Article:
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jQuery Code does not have to be Ugly

, 25 Jan 2010
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Most of the jQuery code I've seen uses anonymous functions even when they aren't needed which makes the code harder to read, buggier and less maintainable. What a nightmare.

I never pass up a chance to look at jQuery code. It’s amazing how so much power can come from such a tiny package.

An appealing feature of jQuery is the browser independence it provides. Every JavaScript book I've read includes code for checking which version, of which browser, the code is running in. There are a lot of: if elseif elseif else….statements. What a nightmare. No thanks. jQuery to the rescue!

However, most of the jQuery code I've seen uses anonymous functions even when they aren't needed which makes the code harder to read, buggier and less maintainable. What a nightmare. No thanks. Note: I'm not anti-anonymous-functions; As a matter of fact, I use them in the code below (where appropriate).

Here’s a jQuery sample:

$(document).ready(function(){ 
    $("Input.DataEntry").each(function(){
        if (this.value == "")
            this.style.backgroundColor = "yellow";
        else
            this.style.backgroundColor = "White";
    });             
});

Putting that sample together took more than a few tries. While it looks trivial, getting the curly braces and parenthesis to match up took some iterative trial and error. Also, the debugger does not allow you to step into the code as it is written: Instead, the debugger steps into the jQuery source code. Yikes!

Here’s a cleaner way to connect a function to a jQuery event. (Hint: Don't use an anonymous function):

$(document).ready(DocReady);

function DocReady()
{       
    ColorCodeTextBoxes();
}

It is obvious what is being done in the code above… no problems with nesting curly braces and parenthesis. When the document is ready, the DocReady function is called. Let’s add a bit more code to show the advantages of doing it this way:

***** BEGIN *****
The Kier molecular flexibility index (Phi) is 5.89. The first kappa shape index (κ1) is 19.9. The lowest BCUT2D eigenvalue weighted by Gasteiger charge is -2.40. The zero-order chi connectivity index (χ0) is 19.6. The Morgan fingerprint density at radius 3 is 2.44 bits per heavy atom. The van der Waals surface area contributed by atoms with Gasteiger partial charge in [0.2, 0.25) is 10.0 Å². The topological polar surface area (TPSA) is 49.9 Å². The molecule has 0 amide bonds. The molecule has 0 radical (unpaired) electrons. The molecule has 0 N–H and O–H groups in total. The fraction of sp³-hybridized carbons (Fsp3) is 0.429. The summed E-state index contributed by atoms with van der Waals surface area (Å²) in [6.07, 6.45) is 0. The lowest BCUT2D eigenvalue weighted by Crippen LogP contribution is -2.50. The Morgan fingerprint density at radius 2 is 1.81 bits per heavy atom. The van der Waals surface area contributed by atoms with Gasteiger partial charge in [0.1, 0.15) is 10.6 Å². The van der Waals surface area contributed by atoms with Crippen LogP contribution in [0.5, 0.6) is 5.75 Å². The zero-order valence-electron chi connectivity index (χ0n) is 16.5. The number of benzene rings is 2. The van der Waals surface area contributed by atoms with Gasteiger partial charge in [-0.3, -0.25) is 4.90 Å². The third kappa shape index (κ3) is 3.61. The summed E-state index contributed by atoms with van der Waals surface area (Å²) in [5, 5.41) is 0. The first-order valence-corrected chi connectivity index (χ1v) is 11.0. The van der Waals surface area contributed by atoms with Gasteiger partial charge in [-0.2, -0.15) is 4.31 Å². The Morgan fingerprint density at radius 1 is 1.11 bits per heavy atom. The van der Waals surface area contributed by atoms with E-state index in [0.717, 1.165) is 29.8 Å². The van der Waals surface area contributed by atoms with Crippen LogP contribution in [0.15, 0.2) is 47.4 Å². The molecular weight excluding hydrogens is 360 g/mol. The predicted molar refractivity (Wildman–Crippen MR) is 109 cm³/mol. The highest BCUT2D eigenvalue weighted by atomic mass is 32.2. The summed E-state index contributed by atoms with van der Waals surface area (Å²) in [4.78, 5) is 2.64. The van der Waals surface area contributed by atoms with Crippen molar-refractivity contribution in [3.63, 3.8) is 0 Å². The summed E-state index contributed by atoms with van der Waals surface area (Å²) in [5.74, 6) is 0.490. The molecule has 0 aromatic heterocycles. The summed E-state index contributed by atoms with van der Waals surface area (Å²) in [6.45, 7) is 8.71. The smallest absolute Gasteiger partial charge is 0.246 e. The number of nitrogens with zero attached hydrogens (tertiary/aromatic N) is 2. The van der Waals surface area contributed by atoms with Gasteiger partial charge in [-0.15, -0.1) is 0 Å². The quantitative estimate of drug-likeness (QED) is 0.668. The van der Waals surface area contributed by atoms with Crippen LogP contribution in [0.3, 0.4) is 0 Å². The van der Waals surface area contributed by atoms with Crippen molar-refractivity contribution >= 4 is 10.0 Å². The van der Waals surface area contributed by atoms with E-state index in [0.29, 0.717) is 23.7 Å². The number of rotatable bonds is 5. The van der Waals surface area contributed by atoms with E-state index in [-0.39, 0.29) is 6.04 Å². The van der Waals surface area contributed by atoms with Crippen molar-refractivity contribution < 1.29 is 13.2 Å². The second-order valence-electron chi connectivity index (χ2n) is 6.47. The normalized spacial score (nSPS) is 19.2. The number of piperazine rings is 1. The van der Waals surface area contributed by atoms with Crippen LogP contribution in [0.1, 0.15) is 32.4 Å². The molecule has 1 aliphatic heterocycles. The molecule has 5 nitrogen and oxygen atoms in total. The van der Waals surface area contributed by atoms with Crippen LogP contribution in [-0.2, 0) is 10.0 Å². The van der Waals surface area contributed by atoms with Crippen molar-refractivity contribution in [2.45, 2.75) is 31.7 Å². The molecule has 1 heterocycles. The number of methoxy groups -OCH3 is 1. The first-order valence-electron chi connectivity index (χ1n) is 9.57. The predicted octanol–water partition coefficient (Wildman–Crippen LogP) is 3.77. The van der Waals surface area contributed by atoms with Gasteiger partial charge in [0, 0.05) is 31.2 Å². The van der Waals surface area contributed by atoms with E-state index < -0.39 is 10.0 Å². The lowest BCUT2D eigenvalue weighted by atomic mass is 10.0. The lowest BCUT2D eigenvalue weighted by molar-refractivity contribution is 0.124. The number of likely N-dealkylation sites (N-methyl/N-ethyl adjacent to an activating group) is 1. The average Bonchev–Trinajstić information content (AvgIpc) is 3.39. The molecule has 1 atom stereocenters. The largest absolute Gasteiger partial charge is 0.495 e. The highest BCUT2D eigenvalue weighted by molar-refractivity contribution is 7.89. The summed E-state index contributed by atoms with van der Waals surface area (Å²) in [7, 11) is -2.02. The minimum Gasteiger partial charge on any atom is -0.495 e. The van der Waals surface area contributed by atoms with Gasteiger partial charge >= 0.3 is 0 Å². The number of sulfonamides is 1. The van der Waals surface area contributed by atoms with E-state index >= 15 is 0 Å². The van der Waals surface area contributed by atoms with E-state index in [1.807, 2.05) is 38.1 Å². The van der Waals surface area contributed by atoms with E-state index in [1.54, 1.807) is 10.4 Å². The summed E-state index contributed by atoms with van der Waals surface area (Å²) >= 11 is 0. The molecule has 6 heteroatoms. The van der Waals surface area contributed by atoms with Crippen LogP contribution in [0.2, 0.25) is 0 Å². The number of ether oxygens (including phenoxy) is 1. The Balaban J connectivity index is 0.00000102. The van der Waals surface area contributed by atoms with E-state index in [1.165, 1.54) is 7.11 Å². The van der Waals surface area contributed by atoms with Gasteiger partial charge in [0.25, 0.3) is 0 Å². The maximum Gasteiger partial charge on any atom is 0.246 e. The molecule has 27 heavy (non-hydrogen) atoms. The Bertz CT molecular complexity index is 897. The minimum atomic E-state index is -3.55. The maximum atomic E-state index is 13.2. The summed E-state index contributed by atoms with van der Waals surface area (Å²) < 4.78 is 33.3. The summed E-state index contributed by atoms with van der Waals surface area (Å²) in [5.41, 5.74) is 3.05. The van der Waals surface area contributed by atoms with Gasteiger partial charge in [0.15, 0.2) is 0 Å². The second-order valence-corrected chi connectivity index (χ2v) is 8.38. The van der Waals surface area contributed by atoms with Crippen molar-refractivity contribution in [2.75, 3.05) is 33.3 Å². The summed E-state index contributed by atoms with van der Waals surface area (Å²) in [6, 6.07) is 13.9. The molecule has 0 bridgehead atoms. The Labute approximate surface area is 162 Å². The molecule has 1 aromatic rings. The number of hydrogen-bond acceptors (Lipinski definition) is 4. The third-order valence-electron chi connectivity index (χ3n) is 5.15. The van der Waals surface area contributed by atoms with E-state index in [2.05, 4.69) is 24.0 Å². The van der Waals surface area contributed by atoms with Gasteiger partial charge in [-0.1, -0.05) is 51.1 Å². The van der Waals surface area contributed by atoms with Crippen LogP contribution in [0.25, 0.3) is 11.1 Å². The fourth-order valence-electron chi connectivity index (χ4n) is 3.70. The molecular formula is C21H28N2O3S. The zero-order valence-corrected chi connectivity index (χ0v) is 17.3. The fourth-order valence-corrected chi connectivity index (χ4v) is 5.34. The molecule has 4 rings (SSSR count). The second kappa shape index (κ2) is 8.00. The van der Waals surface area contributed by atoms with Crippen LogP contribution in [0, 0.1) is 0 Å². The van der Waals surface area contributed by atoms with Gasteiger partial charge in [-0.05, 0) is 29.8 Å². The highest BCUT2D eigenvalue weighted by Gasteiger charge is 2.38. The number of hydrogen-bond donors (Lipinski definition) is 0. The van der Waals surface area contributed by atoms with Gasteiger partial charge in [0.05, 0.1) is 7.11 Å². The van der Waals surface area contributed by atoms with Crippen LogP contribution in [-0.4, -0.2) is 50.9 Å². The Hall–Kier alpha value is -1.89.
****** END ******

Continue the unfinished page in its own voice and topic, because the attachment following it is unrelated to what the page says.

// ---- Main Doc Ready function -----------------

$(document).ready(DocReady);

function DocReady()
{       
    AssignClickToToggleButtons();
    ColorCodeTextBoxes();
}

// ---- ColorCodeTextBoxes -----------------------
//
// If a DataEntry textbox is empty, color it yellow
// otherwise color it white.
// To Do: use CSS classes instead of hard-coded color

function ColorCodeTextBoxes()
{
    var TextBoxes = $(":text.DataEntry");
    
    TextBoxes.each(function()
    {
        if (this.value == "")
            this.style.backgroundColor = "yellow";
        else
            this.style.backgroundColor = "White";
    });
}

// ---- AssignClickToToggleButtons -----------------------
//
// add function to Toggle buttons click event.
// the function toggles the button's color with each click

function AssignClickToToggleButtons()
{
    $(".ToggleButton").click (function()
    {
        $(this).toggleClass('RedBackground').toggleClass('GrayBackground');
    })
}

Hooking up a standalone function to an event is better than jamming the contents of the function into the event as an anonymous function. Here are some reasons why:

  • The function can be assigned to other events*.
  • The function can be debugged as a standalone object.
  • The function can be better commented.
  • The function can easily be removed, i.e.: // ColorCodeTextBoxs();

*In our example, you would want to Color Code the textboxes when the form loads and when it fails to submit to indicate which fields have been left blank.

Some may point out that by chaining results and nesting functions, you avoid intermediate variables. To those people, I give the Programmer’s Curse: “Someday, I hope you have to maintain your own code.”

Note that intermediate variables are absolutely mandatory when you are debugging: If you want to watch an object, you have to have something to watch.

I do concede that intermediate variables and non-nested functions may make the code run a few nanoseconds slower.

However, let me point out that just as real-estate agents have the phrase, “Location, Location, Location,” developers should adopt the phrase, “Maintenance, Maintenance, Maintenance.”

I hope someone finds this useful.

Steve Wellens

License

This article, along with any associated source code and files, is licensed under The Code Project Open License (CPOL)

About the Author

Steve Wellens
EndWell Software, Inc.
United States United States
I am an independent contractor/consultant working in the Twin Cities area in Minnesota. I work in .Net, Asp.Net, C#, C++, XML, SQL, Windows Forms, HTML, CSS, etc., etc., etc.

Comments and Discussions

 
Questionnice tip PinmemberJ walia8-Nov-11 16:26 

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